A species pair of Bivesicula Yamaguti, 1934 (Trematoda: Bivesiculidae) in unrelated Great Barrier Reef fishes: implications for the basis of speciation in coral reef fish trematodes

Trieu, Nancy, Cutmore, Scott C., Miller, Terrence L. and Cribb, Thomas H. (2015) A species pair of Bivesicula Yamaguti, 1934 (Trematoda: Bivesiculidae) in unrelated Great Barrier Reef fishes: implications for the basis of speciation in coral reef fish trematodes. Systematic Parasitology, 91 3: 231-239. doi:10.1007/s11230-015-9576-x


Author Trieu, Nancy
Cutmore, Scott C.
Miller, Terrence L.
Cribb, Thomas H.
Title A species pair of Bivesicula Yamaguti, 1934 (Trematoda: Bivesiculidae) in unrelated Great Barrier Reef fishes: implications for the basis of speciation in coral reef fish trematodes
Formatted title
A species pair of Bivesicula Yamaguti, 1934 (Trematoda: Bivesiculidae) in unrelated Great Barrier Reef fishes: implications for the basis of speciation in coral reef fish trematodes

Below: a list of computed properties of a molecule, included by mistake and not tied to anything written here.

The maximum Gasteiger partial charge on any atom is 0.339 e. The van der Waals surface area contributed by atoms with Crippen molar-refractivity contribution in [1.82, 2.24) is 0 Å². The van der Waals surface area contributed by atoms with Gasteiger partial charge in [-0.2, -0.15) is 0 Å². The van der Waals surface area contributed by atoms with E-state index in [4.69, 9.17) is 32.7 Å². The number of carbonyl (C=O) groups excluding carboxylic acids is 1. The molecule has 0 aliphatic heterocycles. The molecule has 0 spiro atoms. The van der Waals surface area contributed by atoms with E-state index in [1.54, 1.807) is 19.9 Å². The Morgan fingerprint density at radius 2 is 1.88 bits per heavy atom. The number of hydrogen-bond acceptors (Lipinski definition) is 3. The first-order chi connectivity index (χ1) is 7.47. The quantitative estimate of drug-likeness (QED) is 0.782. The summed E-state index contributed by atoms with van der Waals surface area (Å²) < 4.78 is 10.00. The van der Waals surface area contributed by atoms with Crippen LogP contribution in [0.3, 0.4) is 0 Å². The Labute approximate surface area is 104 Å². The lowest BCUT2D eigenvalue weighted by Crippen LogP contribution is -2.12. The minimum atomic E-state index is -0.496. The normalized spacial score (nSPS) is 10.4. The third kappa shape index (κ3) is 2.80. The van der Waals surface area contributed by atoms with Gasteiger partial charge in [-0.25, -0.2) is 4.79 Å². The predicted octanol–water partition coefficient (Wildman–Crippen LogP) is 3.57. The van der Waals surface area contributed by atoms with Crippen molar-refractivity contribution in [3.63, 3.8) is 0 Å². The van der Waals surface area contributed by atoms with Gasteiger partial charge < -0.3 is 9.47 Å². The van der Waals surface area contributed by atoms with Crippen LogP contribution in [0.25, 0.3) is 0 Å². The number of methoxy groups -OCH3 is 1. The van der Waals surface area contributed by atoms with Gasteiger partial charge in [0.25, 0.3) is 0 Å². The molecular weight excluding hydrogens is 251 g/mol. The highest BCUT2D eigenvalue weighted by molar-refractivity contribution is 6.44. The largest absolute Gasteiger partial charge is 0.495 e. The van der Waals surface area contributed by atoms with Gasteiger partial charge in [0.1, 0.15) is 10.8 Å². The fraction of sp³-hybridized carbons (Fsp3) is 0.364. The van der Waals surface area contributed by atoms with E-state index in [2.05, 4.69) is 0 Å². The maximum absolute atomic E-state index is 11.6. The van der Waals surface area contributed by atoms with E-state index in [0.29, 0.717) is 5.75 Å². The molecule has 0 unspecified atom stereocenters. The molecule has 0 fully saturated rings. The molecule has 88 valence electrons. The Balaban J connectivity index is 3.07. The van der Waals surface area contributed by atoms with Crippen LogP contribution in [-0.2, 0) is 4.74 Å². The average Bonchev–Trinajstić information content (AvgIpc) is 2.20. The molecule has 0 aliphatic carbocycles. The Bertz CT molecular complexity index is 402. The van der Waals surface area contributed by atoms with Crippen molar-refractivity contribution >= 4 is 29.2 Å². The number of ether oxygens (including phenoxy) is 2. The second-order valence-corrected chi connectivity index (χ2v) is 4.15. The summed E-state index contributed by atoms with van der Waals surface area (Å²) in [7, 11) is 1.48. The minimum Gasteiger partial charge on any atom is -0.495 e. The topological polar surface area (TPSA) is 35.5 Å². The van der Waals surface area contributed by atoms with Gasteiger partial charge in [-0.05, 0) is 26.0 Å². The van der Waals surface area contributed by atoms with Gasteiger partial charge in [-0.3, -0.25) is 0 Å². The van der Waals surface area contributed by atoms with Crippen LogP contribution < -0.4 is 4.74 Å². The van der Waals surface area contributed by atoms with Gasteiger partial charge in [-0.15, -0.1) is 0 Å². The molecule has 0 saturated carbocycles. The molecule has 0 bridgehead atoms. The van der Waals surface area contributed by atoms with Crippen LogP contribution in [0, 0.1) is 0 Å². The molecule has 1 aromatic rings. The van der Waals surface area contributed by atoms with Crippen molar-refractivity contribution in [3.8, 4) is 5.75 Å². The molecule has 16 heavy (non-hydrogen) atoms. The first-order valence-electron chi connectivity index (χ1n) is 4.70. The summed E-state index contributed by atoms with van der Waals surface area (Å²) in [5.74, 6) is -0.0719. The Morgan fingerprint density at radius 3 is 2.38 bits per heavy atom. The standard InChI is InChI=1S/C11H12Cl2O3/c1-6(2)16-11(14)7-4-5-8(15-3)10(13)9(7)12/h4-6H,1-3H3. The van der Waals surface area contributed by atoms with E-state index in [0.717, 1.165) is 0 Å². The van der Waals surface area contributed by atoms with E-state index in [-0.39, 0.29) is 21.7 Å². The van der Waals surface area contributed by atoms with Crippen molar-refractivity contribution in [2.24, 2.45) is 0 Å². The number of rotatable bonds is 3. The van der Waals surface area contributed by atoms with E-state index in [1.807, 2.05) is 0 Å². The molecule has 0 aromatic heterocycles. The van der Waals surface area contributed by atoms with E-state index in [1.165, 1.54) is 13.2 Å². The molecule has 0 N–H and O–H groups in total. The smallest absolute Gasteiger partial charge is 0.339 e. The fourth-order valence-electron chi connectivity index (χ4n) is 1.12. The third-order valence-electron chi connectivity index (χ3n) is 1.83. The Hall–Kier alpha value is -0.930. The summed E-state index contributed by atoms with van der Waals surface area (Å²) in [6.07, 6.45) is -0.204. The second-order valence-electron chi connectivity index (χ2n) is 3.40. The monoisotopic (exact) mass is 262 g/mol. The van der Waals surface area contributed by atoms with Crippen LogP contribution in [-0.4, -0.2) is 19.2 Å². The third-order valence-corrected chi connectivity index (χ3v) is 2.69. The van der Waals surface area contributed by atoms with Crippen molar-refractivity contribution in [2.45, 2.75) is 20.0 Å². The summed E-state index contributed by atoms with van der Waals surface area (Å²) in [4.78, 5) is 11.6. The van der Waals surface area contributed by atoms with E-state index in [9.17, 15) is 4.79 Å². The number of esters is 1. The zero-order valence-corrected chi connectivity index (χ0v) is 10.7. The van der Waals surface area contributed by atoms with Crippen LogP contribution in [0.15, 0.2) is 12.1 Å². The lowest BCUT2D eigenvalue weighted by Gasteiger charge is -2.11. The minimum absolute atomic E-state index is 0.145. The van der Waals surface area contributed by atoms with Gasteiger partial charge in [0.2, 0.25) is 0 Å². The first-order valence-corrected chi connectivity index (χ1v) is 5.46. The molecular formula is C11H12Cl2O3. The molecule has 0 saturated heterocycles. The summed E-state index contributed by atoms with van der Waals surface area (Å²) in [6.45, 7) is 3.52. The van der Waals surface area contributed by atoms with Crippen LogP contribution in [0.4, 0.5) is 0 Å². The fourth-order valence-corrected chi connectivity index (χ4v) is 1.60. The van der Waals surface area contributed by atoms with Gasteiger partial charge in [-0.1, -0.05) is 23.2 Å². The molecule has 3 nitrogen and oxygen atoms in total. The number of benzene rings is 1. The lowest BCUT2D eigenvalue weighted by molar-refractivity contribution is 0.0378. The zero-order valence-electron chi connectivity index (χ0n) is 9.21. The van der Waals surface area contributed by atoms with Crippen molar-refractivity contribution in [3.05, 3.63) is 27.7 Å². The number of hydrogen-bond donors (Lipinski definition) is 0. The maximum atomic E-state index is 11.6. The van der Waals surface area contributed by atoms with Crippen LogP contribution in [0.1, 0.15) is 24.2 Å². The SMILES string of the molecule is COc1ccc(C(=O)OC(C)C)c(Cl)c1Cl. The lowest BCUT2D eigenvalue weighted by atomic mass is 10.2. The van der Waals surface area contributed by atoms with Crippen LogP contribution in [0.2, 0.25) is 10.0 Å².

Journal name Systematic Parasitology   Check publisher's open access policy
ISSN 0165-5752
1573-5192
Publication date 2015-07-12
Year available 2015
Sub-type Article (original research)
DOI 10.1007/s11230-015-9576-x
Open Access Status
Volume 91
Issue 3
Start page 231
End page 239
Total pages 7
Place of publication Dordrecht, Netherlands
Publisher Springer Netherlands
Collection year 2016
Language eng
Formatted abstract
Combined morphological and molecular analysis shows that a species of Bivesicula Yamaguti, 1934 from four species of Apogonidae Günther [Nectamia fusca (Quoy & Gaimard), Ostorhinchus angustatus (Smith & Radcliffe), O. cookii (Macleay) and Taeniamia fucata (Cantor)] on the Great Barrier Reef is morphologically similar to, but clearly distinct from B. unexpecta Cribb, Bray & Barker, 1994 which infects a sympatric pomacentrid, Acanthochromis polyacanthus (Bleeker). Bivesicula neglecta n. sp. is proposed for the form from apogonids. Novel ITS2 rDNA sequences generated for the two species differ at just one consistent base position, implying that the two species are closely related. The combination of their close relationship, high but distinct specificity and co-occurrence suggests that speciation was driven by a recent host switching event enabled by similar dietary ecomorphology.
Q-Index Code C1
Q-Index Status Confirmed Code
Institutional Status UQ

Document type: Journal Article
Sub-type: Article (original research)
Collections: Official 2016 Collection
School of Biological Sciences Publications
 
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